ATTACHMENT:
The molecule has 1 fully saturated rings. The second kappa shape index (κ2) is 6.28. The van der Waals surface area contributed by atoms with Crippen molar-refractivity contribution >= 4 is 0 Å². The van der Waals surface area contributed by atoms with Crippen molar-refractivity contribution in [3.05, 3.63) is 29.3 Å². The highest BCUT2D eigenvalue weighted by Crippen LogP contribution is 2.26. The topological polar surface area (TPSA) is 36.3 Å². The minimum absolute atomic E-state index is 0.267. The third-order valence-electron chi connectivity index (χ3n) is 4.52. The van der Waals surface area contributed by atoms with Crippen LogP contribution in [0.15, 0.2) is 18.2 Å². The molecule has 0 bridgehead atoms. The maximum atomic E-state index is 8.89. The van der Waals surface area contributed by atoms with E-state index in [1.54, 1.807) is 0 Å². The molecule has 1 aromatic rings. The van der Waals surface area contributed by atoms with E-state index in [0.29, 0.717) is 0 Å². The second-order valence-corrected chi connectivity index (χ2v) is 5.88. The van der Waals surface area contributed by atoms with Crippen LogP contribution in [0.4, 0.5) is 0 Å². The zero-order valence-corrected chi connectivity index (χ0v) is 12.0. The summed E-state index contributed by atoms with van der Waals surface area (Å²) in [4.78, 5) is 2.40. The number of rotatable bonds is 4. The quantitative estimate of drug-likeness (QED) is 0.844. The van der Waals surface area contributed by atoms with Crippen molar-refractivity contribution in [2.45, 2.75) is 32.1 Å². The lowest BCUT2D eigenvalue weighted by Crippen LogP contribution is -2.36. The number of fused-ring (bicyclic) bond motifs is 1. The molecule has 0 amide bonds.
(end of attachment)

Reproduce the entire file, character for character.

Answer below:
The molecule has 1 fully saturated rings. The second kappa shape index (κ2) is 6.28. The van der Waals surface area contributed by atoms with Crippen molar-refractivity contribution >= 4 is 0 Å². The van der Waals surface area contributed by atoms with Crippen molar-refractivity contribution in [3.05, 3.63) is 29.3 Å². The highest BCUT2D eigenvalue weighted by Crippen LogP contribution is 2.26. The topological polar surface area (TPSA) is 36.3 Å². The minimum absolute atomic E-state index is 0.267. The third-order valence-electron chi connectivity index (χ3n) is 4.52. The van der Waals surface area contributed by atoms with Crippen LogP contribution in [0.15, 0.2) is 18.2 Å². The molecule has 0 bridgehead atoms. The maximum atomic E-state index is 8.89. The van der Waals surface area contributed by atoms with E-state index in [1.54, 1.807) is 0 Å². The molecule has 1 aromatic rings. The van der Waals surface area contributed by atoms with E-state index in [0.29, 0.717) is 0 Å². The second-order valence-corrected chi connectivity index (χ2v) is 5.88. The van der Waals surface area contributed by atoms with Crippen LogP contribution in [0.4, 0.5) is 0 Å². The zero-order valence-corrected chi connectivity index (χ0v) is 12.0. The summed E-state index contributed by atoms with van der Waals surface area (Å²) in [4.78, 5) is 2.40. The number of rotatable bonds is 4. The quantitative estimate of drug-likeness (QED) is 0.844. The van der Waals surface area contributed by atoms with Crippen molar-refractivity contribution in [2.45, 2.75) is 32.1 Å². The lowest BCUT2D eigenvalue weighted by Crippen LogP contribution is -2.36. The number of fused-ring (bicyclic) bond motifs is 1. The molecule has 0 amide bonds.